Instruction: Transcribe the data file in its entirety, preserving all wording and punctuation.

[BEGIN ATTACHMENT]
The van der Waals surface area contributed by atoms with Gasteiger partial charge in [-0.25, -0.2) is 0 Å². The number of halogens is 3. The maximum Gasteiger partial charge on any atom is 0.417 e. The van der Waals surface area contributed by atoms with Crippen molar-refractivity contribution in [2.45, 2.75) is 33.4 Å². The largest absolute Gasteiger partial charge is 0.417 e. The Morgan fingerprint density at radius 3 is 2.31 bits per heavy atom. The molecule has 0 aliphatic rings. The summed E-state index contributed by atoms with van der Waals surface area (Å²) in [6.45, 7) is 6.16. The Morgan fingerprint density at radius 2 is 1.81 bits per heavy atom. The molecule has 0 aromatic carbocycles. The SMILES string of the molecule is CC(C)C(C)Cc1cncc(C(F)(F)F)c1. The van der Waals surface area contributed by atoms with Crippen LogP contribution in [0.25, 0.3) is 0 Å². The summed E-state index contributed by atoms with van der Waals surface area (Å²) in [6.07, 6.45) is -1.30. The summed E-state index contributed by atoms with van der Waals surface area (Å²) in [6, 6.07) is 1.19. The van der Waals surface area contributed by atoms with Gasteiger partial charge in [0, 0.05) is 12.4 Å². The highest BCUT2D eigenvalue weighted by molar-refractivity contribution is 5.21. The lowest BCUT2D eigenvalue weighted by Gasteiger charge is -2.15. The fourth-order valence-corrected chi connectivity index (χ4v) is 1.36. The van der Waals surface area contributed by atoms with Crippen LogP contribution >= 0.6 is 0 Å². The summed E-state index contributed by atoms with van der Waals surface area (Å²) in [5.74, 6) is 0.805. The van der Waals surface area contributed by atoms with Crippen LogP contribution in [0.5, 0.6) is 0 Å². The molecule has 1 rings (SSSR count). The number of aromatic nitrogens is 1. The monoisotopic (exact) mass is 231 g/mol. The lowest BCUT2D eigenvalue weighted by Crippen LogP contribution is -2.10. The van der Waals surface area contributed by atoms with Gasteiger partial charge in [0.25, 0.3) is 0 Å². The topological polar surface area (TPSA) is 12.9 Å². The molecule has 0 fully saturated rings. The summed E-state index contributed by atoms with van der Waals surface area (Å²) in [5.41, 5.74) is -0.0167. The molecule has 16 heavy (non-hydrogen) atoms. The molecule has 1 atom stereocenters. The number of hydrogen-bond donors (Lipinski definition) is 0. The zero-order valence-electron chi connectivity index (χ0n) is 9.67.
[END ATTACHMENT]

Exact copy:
The van der Waals surface area contributed by atoms with Gasteiger partial charge in [-0.25, -0.2) is 0 Å². The number of halogens is 3. The maximum Gasteiger partial charge on any atom is 0.417 e. The van der Waals surface area contributed by atoms with Crippen molar-refractivity contribution in [2.45, 2.75) is 33.4 Å². The largest absolute Gasteiger partial charge is 0.417 e. The Morgan fingerprint density at radius 3 is 2.31 bits per heavy atom. The molecule has 0 aliphatic rings. The summed E-state index contributed by atoms with van der Waals surface area (Å²) in [6.45, 7) is 6.16. The Morgan fingerprint density at radius 2 is 1.81 bits per heavy atom. The molecule has 0 aromatic carbocycles. The SMILES string of the molecule is CC(C)C(C)Cc1cncc(C(F)(F)F)c1. The van der Waals surface area contributed by atoms with Crippen LogP contribution in [0.25, 0.3) is 0 Å². The summed E-state index contributed by atoms with van der Waals surface area (Å²) in [6.07, 6.45) is -1.30. The summed E-state index contributed by atoms with van der Waals surface area (Å²) in [6, 6.07) is 1.19. The van der Waals surface area contributed by atoms with Gasteiger partial charge in [0, 0.05) is 12.4 Å². The highest BCUT2D eigenvalue weighted by molar-refractivity contribution is 5.21. The lowest BCUT2D eigenvalue weighted by Gasteiger charge is -2.15. The fourth-order valence-corrected chi connectivity index (χ4v) is 1.36. The van der Waals surface area contributed by atoms with Crippen LogP contribution >= 0.6 is 0 Å². The summed E-state index contributed by atoms with van der Waals surface area (Å²) in [5.74, 6) is 0.805. The van der Waals surface area contributed by atoms with Crippen LogP contribution in [0.5, 0.6) is 0 Å². The molecule has 1 rings (SSSR count). The number of aromatic nitrogens is 1. The monoisotopic (exact) mass is 231 g/mol. The lowest BCUT2D eigenvalue weighted by Crippen LogP contribution is -2.10. The van der Waals surface area contributed by atoms with Gasteiger partial charge in [0.25, 0.3) is 0 Å². The topological polar surface area (TPSA) is 12.9 Å². The molecule has 0 fully saturated rings. The summed E-state index contributed by atoms with van der Waals surface area (Å²) in [5.41, 5.74) is -0.0167. The molecule has 16 heavy (non-hydrogen) atoms. The molecule has 1 atom stereocenters. The number of hydrogen-bond donors (Lipinski definition) is 0. The zero-order valence-electron chi connectivity index (χ0n) is 9.67.